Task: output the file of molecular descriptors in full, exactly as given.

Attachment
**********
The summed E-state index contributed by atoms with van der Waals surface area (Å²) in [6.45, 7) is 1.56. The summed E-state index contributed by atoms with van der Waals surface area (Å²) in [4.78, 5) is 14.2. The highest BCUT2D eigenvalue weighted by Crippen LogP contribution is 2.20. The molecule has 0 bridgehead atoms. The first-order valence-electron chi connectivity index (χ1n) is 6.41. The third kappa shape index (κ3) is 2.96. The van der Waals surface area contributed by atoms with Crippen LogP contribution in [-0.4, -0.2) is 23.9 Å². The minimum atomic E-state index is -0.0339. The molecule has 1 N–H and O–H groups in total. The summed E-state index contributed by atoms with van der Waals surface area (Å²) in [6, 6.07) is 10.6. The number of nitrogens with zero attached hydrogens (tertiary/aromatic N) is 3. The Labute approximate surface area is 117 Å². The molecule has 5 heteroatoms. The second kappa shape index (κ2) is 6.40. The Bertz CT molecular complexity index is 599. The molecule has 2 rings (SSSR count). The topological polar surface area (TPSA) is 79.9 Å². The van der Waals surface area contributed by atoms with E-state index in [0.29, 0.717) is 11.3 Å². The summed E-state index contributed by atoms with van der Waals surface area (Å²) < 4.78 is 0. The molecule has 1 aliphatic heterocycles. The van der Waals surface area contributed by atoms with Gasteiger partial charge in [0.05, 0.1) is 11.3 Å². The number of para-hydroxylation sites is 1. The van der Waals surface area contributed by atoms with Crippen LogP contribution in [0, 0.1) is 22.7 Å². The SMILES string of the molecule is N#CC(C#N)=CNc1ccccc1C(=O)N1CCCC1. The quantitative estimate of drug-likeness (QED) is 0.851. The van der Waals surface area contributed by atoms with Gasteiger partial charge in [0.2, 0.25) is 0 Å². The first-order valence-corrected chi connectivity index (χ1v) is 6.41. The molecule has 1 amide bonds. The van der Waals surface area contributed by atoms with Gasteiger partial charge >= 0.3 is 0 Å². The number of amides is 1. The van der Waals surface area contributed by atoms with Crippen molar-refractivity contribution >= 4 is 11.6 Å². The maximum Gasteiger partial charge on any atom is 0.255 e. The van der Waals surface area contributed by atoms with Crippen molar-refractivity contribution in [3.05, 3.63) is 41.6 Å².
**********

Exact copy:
The summed E-state index contributed by atoms with van der Waals surface area (Å²) in [6.45, 7) is 1.56. The summed E-state index contributed by atoms with van der Waals surface area (Å²) in [4.78, 5) is 14.2. The highest BCUT2D eigenvalue weighted by Crippen LogP contribution is 2.20. The molecule has 0 bridgehead atoms. The first-order valence-electron chi connectivity index (χ1n) is 6.41. The third kappa shape index (κ3) is 2.96. The van der Waals surface area contributed by atoms with Crippen LogP contribution in [-0.4, -0.2) is 23.9 Å². The minimum atomic E-state index is -0.0339. The molecule has 1 N–H and O–H groups in total. The summed E-state index contributed by atoms with van der Waals surface area (Å²) in [6, 6.07) is 10.6. The number of nitrogens with zero attached hydrogens (tertiary/aromatic N) is 3. The Labute approximate surface area is 117 Å². The molecule has 5 heteroatoms. The second kappa shape index (κ2) is 6.40. The Bertz CT molecular complexity index is 599. The molecule has 2 rings (SSSR count). The topological polar surface area (TPSA) is 79.9 Å². The van der Waals surface area contributed by atoms with E-state index in [0.29, 0.717) is 11.3 Å². The summed E-state index contributed by atoms with van der Waals surface area (Å²) < 4.78 is 0. The molecule has 1 aliphatic heterocycles. The van der Waals surface area contributed by atoms with Gasteiger partial charge in [0.05, 0.1) is 11.3 Å². The number of para-hydroxylation sites is 1. The van der Waals surface area contributed by atoms with Crippen LogP contribution in [0, 0.1) is 22.7 Å². The SMILES string of the molecule is N#CC(C#N)=CNc1ccccc1C(=O)N1CCCC1. The quantitative estimate of drug-likeness (QED) is 0.851. The van der Waals surface area contributed by atoms with Gasteiger partial charge in [0.2, 0.25) is 0 Å². The first-order valence-corrected chi connectivity index (χ1v) is 6.41. The molecule has 1 amide bonds. The van der Waals surface area contributed by atoms with Gasteiger partial charge >= 0.3 is 0 Å². The number of amides is 1. The van der Waals surface area contributed by atoms with Crippen molar-refractivity contribution >= 4 is 11.6 Å². The maximum Gasteiger partial charge on any atom is 0.255 e. The van der Waals surface area contributed by atoms with Crippen molar-refractivity contribution in [3.05, 3.63) is 41.6 Å².